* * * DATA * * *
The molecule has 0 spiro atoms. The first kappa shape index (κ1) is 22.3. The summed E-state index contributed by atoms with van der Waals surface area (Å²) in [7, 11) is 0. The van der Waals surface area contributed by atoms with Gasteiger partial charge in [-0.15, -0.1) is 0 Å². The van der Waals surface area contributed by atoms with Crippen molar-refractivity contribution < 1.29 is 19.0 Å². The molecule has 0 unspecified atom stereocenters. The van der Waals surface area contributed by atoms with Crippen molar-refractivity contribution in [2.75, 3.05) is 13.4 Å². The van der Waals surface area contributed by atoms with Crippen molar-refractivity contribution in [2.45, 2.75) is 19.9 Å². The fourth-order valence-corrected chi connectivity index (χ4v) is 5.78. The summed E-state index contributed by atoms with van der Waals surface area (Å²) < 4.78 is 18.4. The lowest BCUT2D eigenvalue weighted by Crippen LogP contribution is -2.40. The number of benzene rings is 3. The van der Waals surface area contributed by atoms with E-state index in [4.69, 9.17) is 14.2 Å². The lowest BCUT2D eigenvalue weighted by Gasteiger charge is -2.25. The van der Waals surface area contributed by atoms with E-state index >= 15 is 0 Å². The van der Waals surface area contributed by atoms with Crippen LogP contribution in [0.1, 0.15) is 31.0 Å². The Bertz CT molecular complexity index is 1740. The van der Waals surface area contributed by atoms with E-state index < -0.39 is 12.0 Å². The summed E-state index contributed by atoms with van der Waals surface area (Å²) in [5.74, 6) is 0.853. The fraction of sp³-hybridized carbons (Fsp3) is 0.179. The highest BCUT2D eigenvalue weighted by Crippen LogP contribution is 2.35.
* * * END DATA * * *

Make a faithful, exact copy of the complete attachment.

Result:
The molecule has 0 spiro atoms. The first kappa shape index (κ1) is 22.3. The summed E-state index contributed by atoms with van der Waals surface area (Å²) in [7, 11) is 0. The van der Waals surface area contributed by atoms with Gasteiger partial charge in [-0.15, -0.1) is 0 Å². The van der Waals surface area contributed by atoms with Crippen molar-refractivity contribution < 1.29 is 19.0 Å². The molecule has 0 unspecified atom stereocenters. The van der Waals surface area contributed by atoms with Crippen molar-refractivity contribution in [2.75, 3.05) is 13.4 Å². The van der Waals surface area contributed by atoms with Crippen molar-refractivity contribution in [2.45, 2.75) is 19.9 Å². The fourth-order valence-corrected chi connectivity index (χ4v) is 5.78. The summed E-state index contributed by atoms with van der Waals surface area (Å²) < 4.78 is 18.4. The lowest BCUT2D eigenvalue weighted by Crippen LogP contribution is -2.40. The number of benzene rings is 3. The van der Waals surface area contributed by atoms with E-state index in [4.69, 9.17) is 14.2 Å². The lowest BCUT2D eigenvalue weighted by Gasteiger charge is -2.25. The van der Waals surface area contributed by atoms with E-state index >= 15 is 0 Å². The van der Waals surface area contributed by atoms with Crippen LogP contribution in [0.1, 0.15) is 31.0 Å². The Bertz CT molecular complexity index is 1740. The van der Waals surface area contributed by atoms with E-state index < -0.39 is 12.0 Å². The summed E-state index contributed by atoms with van der Waals surface area (Å²) in [5.74, 6) is 0.853. The fraction of sp³-hybridized carbons (Fsp3) is 0.179. The highest BCUT2D eigenvalue weighted by Crippen LogP contribution is 2.35.